the Patricarch Alexei, in full robes, stood besides him. Half a decade ago 
such a resurgence of Orthodoxy was dismissed, perhaps not unreasonably, as 
impossible when I reported the first survey results, collected the same 
year as Yeltsin's rise to power. Now the religious revival in Russia, 
perhaps the most dramatic in human history, has become so obvious that it 
is taken for granted. Patently the millennium-long Russian religious 
heritage was too strong to be destroyed by seventy years of sometimes 
vicious but almost always inept Socialist oppression. Vladimir of Kiev 
triumphed over Karl Mark. (Drs. Evans and Need reported that the 
proportions believing in God and affiliating with Orthodoxy in the Ukraine 
and Beylorus were somewhat smaller but not basically different from those 
in Russia).

The second revival is more subtle but affects eight former Socialist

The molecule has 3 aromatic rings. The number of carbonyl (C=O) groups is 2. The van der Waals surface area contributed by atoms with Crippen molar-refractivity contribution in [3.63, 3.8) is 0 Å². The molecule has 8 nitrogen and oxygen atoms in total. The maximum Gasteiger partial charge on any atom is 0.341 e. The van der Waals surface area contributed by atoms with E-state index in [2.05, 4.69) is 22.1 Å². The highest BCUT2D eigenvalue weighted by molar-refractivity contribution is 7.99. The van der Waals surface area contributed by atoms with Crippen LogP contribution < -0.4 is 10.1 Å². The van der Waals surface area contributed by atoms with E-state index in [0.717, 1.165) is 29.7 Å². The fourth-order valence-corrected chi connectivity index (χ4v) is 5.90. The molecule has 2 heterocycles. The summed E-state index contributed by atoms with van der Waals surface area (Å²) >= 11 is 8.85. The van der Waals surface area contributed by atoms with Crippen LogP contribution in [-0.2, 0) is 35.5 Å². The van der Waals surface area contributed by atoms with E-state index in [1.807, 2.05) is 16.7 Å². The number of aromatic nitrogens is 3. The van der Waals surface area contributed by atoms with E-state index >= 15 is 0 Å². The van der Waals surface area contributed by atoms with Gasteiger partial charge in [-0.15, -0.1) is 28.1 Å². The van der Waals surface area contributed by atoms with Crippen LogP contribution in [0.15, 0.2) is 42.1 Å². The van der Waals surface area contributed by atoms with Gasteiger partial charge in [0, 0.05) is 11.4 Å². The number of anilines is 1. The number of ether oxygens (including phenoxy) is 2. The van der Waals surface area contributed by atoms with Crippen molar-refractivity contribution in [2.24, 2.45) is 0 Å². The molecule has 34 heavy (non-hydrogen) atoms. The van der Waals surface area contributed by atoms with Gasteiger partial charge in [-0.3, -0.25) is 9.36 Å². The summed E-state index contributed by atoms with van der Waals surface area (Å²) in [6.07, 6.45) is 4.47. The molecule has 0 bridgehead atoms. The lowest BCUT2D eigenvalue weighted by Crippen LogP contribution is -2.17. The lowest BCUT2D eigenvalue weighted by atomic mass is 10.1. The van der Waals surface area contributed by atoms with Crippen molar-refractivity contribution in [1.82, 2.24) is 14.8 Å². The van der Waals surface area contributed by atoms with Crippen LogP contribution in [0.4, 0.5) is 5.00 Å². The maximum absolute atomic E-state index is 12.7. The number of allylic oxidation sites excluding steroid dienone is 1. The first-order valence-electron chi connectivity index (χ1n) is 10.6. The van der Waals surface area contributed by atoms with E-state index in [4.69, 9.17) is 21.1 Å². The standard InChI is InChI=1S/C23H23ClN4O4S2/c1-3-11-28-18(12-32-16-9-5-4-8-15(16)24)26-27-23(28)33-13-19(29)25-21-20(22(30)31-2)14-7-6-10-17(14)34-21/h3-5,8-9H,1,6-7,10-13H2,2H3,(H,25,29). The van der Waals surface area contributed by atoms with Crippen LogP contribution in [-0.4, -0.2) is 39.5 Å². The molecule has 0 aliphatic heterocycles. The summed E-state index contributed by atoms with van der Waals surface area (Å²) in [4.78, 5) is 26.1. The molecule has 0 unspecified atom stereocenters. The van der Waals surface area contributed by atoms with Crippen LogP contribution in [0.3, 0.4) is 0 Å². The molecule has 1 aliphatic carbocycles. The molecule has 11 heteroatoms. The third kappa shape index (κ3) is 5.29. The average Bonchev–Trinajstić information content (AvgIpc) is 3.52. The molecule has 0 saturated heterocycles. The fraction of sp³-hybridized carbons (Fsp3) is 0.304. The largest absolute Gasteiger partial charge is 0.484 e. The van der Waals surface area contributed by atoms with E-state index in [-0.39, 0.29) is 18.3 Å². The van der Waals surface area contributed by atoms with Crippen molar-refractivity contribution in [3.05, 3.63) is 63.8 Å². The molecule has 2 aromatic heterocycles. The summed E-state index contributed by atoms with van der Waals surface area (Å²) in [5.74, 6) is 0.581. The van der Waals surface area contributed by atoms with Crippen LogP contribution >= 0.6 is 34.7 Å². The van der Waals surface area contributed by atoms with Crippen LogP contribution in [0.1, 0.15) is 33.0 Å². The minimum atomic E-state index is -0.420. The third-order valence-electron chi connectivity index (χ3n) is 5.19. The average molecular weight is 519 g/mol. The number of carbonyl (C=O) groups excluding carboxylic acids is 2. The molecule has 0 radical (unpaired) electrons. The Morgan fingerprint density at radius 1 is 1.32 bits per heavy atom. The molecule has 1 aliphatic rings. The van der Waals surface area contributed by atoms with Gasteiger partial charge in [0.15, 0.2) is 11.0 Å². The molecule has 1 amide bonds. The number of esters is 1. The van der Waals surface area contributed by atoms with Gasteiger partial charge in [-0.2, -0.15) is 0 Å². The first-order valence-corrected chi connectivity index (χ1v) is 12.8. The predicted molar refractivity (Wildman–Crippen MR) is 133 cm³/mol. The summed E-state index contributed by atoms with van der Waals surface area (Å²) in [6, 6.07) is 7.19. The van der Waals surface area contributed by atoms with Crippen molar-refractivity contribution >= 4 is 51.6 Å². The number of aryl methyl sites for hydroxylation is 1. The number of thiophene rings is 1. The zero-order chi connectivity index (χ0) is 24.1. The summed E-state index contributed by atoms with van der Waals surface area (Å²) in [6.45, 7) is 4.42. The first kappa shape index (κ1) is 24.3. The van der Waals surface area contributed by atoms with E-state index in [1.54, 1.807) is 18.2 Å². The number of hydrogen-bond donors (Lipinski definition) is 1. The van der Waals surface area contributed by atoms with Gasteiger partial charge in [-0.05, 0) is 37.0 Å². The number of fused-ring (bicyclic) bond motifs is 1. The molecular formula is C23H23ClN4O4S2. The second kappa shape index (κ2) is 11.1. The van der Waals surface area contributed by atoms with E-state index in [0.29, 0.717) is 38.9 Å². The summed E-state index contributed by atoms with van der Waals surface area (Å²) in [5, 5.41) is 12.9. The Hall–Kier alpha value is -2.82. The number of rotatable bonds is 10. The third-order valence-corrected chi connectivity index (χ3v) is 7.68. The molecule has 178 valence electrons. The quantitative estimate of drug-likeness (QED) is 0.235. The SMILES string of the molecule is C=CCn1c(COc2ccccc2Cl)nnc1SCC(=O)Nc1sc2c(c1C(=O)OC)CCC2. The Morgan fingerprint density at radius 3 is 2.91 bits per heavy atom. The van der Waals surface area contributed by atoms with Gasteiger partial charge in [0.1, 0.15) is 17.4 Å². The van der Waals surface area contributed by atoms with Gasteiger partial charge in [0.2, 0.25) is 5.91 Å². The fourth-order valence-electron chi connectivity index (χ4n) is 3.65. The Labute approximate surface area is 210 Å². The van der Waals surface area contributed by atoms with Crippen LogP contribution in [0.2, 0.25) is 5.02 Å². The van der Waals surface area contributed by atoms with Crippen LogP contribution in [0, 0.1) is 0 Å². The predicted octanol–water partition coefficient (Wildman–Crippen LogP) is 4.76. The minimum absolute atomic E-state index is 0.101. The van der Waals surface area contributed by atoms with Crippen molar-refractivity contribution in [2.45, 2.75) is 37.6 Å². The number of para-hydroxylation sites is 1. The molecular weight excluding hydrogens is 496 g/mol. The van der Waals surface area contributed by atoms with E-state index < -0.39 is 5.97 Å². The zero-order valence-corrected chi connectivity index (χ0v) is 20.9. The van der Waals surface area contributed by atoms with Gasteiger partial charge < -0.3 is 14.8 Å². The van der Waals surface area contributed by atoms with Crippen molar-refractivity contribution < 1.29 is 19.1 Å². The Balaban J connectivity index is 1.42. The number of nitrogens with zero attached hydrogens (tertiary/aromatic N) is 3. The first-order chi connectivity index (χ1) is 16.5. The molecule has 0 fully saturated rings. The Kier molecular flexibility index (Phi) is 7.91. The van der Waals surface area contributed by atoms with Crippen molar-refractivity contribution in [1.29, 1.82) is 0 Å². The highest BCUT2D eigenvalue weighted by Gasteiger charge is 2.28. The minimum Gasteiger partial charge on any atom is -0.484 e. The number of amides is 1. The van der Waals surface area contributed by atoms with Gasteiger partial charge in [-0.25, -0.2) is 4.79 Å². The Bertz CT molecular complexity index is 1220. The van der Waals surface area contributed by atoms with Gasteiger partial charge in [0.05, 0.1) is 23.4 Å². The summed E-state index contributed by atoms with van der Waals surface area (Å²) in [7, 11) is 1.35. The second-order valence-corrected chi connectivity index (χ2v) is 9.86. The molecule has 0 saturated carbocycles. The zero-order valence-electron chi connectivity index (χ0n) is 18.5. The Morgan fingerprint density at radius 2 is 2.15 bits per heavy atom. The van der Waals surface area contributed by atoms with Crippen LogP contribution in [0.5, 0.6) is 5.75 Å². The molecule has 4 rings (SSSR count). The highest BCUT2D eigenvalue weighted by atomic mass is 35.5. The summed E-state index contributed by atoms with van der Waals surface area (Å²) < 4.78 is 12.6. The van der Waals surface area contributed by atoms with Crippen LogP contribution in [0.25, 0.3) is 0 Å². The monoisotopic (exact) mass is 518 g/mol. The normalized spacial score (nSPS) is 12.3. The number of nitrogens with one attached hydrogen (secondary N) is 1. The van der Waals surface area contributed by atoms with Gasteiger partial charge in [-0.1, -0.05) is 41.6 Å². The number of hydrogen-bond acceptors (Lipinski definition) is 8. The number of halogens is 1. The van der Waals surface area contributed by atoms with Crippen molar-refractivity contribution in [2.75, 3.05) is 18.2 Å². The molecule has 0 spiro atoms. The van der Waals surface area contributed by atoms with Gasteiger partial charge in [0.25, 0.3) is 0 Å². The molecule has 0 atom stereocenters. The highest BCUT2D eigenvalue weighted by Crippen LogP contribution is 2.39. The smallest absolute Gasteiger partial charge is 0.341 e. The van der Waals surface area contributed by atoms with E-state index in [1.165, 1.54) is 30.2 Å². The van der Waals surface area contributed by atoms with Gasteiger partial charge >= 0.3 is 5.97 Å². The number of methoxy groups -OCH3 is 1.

countries on which we have data - in 1991 and 1998 Slovenia, Hungary, East 
Germany, Poland, and Russia and in 1998 the Czech Republic, Latvia, and 
Bulgaria. On a scale that combines (the highly inter-correlated variables) 
of belief in life after death, heaven, and "religious" miracles, the 
younger birth cohorts, especially those born during the nineteen seventies 
and the older cohorts, especially those born before nineteen thirty, have 
higher scores than the intervening cohorts. More concretely it would appear 
that the children share with (and sometimes exceed) the grandparental 
generation in the religious hope, which the parental generations seem to 
have rejected. This "U curve" exists, with somewhat varying shapes and at 
varying levels, in every country and is always statistically significant. 
Moreover no such curves can be found in any Western country. Only in Poland 
is there a negative correlation between educational attainment and 
spiritual hope - and that slight. At a time when religious leaders in the